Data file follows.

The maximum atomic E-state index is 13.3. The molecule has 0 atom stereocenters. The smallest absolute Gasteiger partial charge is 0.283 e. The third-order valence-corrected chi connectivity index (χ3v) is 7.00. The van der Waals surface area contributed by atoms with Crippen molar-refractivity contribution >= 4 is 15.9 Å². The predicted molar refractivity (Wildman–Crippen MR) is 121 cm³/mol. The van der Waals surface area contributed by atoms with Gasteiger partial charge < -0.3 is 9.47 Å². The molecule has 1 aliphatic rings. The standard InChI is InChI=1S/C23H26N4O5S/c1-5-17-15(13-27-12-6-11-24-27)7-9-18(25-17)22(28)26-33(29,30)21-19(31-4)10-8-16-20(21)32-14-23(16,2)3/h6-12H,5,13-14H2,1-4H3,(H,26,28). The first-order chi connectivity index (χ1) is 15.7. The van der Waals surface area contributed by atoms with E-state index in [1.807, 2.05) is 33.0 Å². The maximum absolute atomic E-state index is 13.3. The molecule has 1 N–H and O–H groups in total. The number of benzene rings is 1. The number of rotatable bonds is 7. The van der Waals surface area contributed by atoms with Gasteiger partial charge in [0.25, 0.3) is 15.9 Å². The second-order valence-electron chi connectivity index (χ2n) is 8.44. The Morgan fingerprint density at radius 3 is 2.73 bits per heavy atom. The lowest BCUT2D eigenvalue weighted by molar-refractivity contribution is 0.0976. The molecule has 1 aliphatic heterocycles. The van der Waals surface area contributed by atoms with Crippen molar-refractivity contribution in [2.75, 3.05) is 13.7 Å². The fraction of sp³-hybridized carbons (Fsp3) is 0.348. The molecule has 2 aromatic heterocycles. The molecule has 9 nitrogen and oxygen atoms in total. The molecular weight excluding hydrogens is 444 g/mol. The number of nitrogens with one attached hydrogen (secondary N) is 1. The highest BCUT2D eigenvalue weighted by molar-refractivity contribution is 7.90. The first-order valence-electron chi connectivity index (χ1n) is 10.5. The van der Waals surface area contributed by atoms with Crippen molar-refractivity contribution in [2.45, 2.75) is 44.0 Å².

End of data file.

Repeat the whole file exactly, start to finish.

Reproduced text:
The maximum atomic E-state index is 13.3. The molecule has 0 atom stereocenters. The smallest absolute Gasteiger partial charge is 0.283 e. The third-order valence-corrected chi connectivity index (χ3v) is 7.00. The van der Waals surface area contributed by atoms with Crippen molar-refractivity contribution >= 4 is 15.9 Å². The predicted molar refractivity (Wildman–Crippen MR) is 121 cm³/mol. The van der Waals surface area contributed by atoms with Gasteiger partial charge < -0.3 is 9.47 Å². The molecule has 1 aliphatic rings. The standard InChI is InChI=1S/C23H26N4O5S/c1-5-17-15(13-27-12-6-11-24-27)7-9-18(25-17)22(28)26-33(29,30)21-19(31-4)10-8-16-20(21)32-14-23(16,2)3/h6-12H,5,13-14H2,1-4H3,(H,26,28). The first-order chi connectivity index (χ1) is 15.7. The van der Waals surface area contributed by atoms with E-state index in [1.807, 2.05) is 33.0 Å². The maximum absolute atomic E-state index is 13.3. The molecule has 1 N–H and O–H groups in total. The number of benzene rings is 1. The number of rotatable bonds is 7. The van der Waals surface area contributed by atoms with Gasteiger partial charge in [0.25, 0.3) is 15.9 Å². The second-order valence-electron chi connectivity index (χ2n) is 8.44. The Morgan fingerprint density at radius 3 is 2.73 bits per heavy atom. The lowest BCUT2D eigenvalue weighted by molar-refractivity contribution is 0.0976. The molecule has 1 aliphatic heterocycles. The van der Waals surface area contributed by atoms with Crippen molar-refractivity contribution in [2.75, 3.05) is 13.7 Å². The fraction of sp³-hybridized carbons (Fsp3) is 0.348. The molecule has 2 aromatic heterocycles. The molecule has 9 nitrogen and oxygen atoms in total. The molecular weight excluding hydrogens is 444 g/mol. The number of nitrogens with one attached hydrogen (secondary N) is 1. The highest BCUT2D eigenvalue weighted by molar-refractivity contribution is 7.90. The first-order valence-electron chi connectivity index (χ1n) is 10.5. The van der Waals surface area contributed by atoms with Crippen molar-refractivity contribution in [2.45, 2.75) is 44.0 Å².